information. “Always think about what the user is trying to accomplish and what
information they want and try to make it as easy as possible to find and access
all those things,” Marsh says. “Make sure it’s easy for them to find what
storage units you have.”
Marsh recommends having an imbedded Google map somewhere on the
site so it’s easy for visitors to find your location.
“Make sure the most prominent tabs are the ones that are
accessible to mobile devices,” Bakva advises. “You want to make sure images are
mobile friendly and formatted because the last thing you want is images that
are getting cut off the page.”
It’s also important for potential customers to easily contact the
facility. “One of the important things you want to have is an immediate link to
your phone number at the top,” Appleton says. “You should always have your
phone number in a prominent place. You can hyperlink telephone numbers so when
someone visits from a mobile device, if they click your phone number it should
pull up their dialer and give them the option to dial you.”
Marsh recommends having a click-to-call that includes a phone
number. “Make it easy for users to contact you. Don’t make the user think too
hard about finding things they want. There are some plug-ins with WordPress
where you can have a button at the bottom with a phone icon they can click,”
Yes Or No?
Flash displays and video popups can take valuable time away from
the mobile experience, so some developers generally avoid these features on
home pages. However, when employed properly, informative videos could add to a
mobile website’s success.
Social media users are showing a preference for video, with four
times as many consumers preferring digestible video content over text,
according to Mobile Marketer. Social
media platforms have given more weight to video content over static imagery Facebook’s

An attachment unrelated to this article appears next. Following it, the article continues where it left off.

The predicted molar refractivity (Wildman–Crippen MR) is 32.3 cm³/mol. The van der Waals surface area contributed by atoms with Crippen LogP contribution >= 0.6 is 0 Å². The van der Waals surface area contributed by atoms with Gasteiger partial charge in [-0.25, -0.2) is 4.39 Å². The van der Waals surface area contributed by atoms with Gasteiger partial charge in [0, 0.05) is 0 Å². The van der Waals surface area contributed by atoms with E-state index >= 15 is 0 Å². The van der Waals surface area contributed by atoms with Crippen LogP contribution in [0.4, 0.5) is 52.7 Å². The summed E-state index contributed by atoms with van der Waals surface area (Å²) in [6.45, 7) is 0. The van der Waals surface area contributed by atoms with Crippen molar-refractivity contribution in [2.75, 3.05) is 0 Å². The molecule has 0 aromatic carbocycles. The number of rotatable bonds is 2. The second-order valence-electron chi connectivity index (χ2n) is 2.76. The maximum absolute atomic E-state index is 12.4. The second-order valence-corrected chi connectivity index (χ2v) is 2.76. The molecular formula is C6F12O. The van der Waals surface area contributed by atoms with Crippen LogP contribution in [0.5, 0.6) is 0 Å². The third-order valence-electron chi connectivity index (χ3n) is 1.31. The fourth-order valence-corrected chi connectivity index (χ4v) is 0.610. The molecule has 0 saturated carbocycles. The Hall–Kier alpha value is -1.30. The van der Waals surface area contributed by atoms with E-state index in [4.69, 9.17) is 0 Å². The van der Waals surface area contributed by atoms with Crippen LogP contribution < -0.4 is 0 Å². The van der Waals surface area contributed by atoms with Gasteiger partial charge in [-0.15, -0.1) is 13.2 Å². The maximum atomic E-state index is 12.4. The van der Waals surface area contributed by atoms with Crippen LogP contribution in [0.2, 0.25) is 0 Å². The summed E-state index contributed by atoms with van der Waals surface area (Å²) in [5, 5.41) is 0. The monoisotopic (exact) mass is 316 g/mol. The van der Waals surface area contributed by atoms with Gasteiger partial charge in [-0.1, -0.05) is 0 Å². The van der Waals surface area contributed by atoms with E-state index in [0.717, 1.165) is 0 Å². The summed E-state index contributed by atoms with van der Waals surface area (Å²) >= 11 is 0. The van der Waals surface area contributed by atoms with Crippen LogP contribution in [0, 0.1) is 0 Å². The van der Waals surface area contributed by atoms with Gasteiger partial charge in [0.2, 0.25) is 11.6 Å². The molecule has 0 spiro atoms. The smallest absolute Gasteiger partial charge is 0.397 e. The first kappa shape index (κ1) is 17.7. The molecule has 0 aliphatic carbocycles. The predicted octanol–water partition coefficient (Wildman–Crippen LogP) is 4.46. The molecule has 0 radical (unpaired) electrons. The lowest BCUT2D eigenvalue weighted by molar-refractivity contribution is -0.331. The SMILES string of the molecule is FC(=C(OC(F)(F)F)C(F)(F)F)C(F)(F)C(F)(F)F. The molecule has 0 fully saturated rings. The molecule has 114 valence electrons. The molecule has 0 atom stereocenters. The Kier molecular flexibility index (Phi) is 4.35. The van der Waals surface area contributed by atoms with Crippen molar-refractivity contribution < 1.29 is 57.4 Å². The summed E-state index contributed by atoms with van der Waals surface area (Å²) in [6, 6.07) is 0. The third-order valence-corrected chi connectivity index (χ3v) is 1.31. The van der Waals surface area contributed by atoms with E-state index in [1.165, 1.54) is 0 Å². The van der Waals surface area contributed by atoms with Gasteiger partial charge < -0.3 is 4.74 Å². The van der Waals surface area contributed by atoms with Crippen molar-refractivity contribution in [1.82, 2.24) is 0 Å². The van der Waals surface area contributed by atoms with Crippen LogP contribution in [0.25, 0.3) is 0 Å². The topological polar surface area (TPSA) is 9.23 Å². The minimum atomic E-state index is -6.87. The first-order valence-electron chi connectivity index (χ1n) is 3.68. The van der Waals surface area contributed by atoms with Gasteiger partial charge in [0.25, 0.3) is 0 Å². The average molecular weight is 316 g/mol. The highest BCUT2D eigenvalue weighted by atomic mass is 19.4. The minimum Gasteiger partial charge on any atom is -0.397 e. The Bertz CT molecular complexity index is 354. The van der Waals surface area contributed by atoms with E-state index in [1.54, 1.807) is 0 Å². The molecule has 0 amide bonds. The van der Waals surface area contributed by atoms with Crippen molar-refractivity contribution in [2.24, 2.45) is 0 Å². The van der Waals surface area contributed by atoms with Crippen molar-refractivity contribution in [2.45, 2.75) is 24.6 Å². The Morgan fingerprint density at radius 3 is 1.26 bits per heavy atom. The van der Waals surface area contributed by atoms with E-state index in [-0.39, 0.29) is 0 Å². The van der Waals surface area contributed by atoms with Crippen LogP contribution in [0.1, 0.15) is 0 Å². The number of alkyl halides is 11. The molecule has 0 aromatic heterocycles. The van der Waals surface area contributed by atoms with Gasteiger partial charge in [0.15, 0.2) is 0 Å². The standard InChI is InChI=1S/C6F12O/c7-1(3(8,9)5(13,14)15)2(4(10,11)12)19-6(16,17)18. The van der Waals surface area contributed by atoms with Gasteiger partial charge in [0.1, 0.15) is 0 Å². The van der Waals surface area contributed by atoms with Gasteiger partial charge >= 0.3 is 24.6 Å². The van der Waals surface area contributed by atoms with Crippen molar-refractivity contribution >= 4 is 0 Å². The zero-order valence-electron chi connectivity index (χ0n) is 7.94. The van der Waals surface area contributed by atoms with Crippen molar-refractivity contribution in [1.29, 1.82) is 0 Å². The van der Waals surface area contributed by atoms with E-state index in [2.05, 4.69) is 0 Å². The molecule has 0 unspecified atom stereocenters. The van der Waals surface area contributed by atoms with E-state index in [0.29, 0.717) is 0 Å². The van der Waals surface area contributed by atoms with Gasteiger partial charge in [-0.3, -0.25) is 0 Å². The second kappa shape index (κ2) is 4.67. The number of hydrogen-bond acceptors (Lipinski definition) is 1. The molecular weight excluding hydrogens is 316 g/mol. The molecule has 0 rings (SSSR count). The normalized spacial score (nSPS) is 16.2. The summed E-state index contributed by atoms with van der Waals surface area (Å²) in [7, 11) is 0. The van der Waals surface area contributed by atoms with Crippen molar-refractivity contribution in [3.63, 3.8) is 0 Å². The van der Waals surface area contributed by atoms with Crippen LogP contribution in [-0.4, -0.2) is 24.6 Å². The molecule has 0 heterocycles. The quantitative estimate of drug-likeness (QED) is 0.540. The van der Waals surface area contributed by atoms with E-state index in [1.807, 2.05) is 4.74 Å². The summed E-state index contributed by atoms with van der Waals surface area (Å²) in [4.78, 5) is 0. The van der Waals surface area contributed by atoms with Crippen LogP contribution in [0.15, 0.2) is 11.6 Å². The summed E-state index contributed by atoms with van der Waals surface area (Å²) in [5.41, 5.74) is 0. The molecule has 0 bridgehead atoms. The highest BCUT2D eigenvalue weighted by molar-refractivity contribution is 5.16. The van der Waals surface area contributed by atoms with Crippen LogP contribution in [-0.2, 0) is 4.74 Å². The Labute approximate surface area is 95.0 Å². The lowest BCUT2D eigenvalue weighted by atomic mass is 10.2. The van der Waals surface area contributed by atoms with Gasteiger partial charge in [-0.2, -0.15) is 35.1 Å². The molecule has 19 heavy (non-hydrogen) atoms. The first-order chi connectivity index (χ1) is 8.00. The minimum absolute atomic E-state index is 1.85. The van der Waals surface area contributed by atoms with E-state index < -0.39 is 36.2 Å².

daily video views jumped from one billion to eight billion in one year, with
500 million people watching videos every day, Mobile Marketer reports.
StorQuest has used more videos with some degree of success. “We
have definitely noticed the higher impact of videos, especially with regard to
receiving more impressions and engagement,” Bakva says. “It’s going to become
more important for operators to be using video to get more traffic and eyeballs
to their website and brand.”
While some advocates argue that video makes the website more
“sticky”—keeping visitors on the site a little longer—others say it should be a
lower priority on a mobile site.
“Video has its role, but for somebody looking to find storage near
them, is video going to be that much of a difference-maker?” Marsh says. “It
might to some people but for the most part, how quickly can they see the types
of units you offer, the various features, can they make reservations online?
All come far before what video is ultimately going to do for you. It’s a lot of
other things that come first in terms of creating a good user experience that’s
going to drive an individual that’s looking for storage to respond to that site